The refugee sponsor group "Syria to Summerside" is still waiting for word of when the refugee family it's hoping to sponsor will arrive.
The group set up a house and put money in the bank for a family, and said it's eager for "putting compassion into practice."
"Everything here is all ready to go, so we're just expecting them — a call — any day," said Rev. Arthur Davies, a minister at Trinity United Church and a member of "Syria to Summerside."
In fact the group raised $60,000 -- enough money to sponsor two families for a year, and had a second family lined up too. But Davies said they've been told that family has gone somewhere else. So the group is in the process of trying to get another family.
The group would welcome a family regardless of how the government can connect them, he added.
"Whatever process we need to follow, we are willing to be part of that. If we can eliminate refugee camps, one family at a time then we want to be part of that."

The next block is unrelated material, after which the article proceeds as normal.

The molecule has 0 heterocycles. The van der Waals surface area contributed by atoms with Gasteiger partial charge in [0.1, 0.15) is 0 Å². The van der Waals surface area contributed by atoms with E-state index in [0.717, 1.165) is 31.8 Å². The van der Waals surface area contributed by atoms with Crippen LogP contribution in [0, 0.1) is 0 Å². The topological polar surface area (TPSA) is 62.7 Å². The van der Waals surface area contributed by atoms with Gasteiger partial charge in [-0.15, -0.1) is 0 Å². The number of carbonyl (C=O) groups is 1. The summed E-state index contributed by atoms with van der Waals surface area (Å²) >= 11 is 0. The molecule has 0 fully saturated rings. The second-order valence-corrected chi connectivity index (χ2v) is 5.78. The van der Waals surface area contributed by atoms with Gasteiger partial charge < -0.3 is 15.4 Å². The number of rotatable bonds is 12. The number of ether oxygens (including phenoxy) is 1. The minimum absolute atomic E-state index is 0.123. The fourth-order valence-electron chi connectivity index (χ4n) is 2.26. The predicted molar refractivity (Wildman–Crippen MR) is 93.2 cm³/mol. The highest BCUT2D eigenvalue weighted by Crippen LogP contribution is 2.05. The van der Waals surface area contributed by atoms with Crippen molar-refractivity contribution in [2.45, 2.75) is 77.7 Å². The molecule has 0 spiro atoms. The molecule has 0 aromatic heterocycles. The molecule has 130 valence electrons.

"We need to be part of making a difference in their lives, in our lives and in our country's too," said Davies.
Meanwhile, resettlement agencies in some larger Canadian cities are finding it tough to locate housing for the sudden influx of refugees, and have asked the flow to be slowed.
Immigration Minister John McCallum said Thursday during this pause more refugees will be diverted to smaller cities in provinces that are keen and in which housing is ready and waiting.
But there's no indication that any of those families could come to P.E.I. as a result.